15 Jun 2017

Midair Hotswap

A mechatronics platform designed to autonomously swap a quadcopter's battery, without touching the ground.

Introduction

The Midair Hotswap is a project I did within the [email protected] student organization campus at Cal which I now lead as President. I began this project at the start of my Sophomore year as a Team Lead. We started with about 12 people and over the course of the 3 semesters we worked on this project, we ended up with a team of 5 dedicated undergraduate engineering students who stuck it out till the bitter end. This project was incredibly rewarding to work on. Not only did my technical knowledge, prototyping intuition, and design methodology strengthen over the course of the 3 semesters, my understanding of how to work in a team grew enormously. From simple face to face communication on technical topics, to delegating tasks that play to the strengths of each team member, to maintaining a unified vision, and even keeping my team motivated and inspired to pursue this project, I couldn’t have asked for a better platform to grow as a future professional engineer.

Motivation

In response to growing popularity in UAVs, drone manufacturers and developers are increasingly putting efforts into improving the performance and capabilities of their products. One of the most important metrics for multirotor performance is flight time, how long the vehicle can stay in the air before its battery depletes. The longest flight time among consumer UAVs only reach up to half an hour. Researchers across the globe are seeking to improve battery chemistries and UAV flight efficiency. The Midair Hotswap project approaches this problem from another angle, replacing the battery of a drone with a new one, without touching the ground.

Project Description

The Midair Hotswap consists of two UAVs. One larger hexacopter and a smaller quadcopter. The small quadcopter lands on top of the larger hexacopter while both are hovering the air. Mechatronics on board the landing platform which rests on top of the hexacopter then swap out the battery of the quadcopter. The quadcopter can then take off again with a fully charged battery, having never landed on the ground to get its battery replaced.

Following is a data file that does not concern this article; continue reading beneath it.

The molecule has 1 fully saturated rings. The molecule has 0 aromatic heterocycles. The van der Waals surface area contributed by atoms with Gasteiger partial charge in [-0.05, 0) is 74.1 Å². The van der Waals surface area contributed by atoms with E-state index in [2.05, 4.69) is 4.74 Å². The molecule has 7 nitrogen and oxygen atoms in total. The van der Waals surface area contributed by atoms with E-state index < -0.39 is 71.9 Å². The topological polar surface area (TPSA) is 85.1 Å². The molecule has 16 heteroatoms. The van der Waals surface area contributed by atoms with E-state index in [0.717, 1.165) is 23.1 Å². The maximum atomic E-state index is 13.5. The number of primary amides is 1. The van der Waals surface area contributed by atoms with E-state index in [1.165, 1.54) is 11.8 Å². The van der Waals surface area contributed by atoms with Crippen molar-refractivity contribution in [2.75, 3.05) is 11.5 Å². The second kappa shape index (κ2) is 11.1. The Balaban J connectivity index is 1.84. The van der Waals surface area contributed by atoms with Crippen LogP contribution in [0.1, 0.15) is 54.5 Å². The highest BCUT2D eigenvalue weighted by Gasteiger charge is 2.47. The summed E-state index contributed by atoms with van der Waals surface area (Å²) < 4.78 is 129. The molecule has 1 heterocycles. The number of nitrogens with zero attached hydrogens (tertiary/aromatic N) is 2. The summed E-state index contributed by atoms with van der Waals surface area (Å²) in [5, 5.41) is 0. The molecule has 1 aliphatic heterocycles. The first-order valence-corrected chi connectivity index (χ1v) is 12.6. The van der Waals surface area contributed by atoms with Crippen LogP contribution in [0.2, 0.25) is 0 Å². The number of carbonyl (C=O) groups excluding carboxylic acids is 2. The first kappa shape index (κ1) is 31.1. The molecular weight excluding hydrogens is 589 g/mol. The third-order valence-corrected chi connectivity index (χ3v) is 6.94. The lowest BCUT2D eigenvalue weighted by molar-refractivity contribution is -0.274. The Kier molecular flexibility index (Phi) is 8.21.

Subsystems

Quadcopter The target of our battery swap. Runs the Betaflight firmware on a Naze32 flight controller. 3D printed cones secure to the motor mounts and the battery slides into the underside of drone.
The Hexacopter The large payload carrier which hovers our landing platform and swapping system. It runs iNavigation firmware on an SPF3 Mini flight controller and can autonomously loiter.
Battery case and interface A hobbyist LiPo battery fits inside a case which exposes its power leads on flat copper plates. This case slides into the quadcopter interface which powers the drone from the battery via spring loaded contacts. The battery is locked inside the interface during quadcopter flight by an interference joint.
Landing platform The laser cut wooden platform which rests on top of the hexacopter and the “megaphone” cones which guide the quadcopter into the correct position every time it lands.
Linear slide rig Consisting of chrome rods, linear bearings, a stepper motor and battery carriage, this automated system carries out the battery swap. An Arduino controls the rig and end stop switches placed in the 3D printed mounts for the chrome rods allow us to calibrate the motion of the carriage before every swap.

Challenges

Battery case and latch mechanism

The main challenge here was finding the right balance between simplicity (minimal motors) and the security of the locking mechanism during flight. We solved this with an interference joint on our battery case to lock it perfectly in place.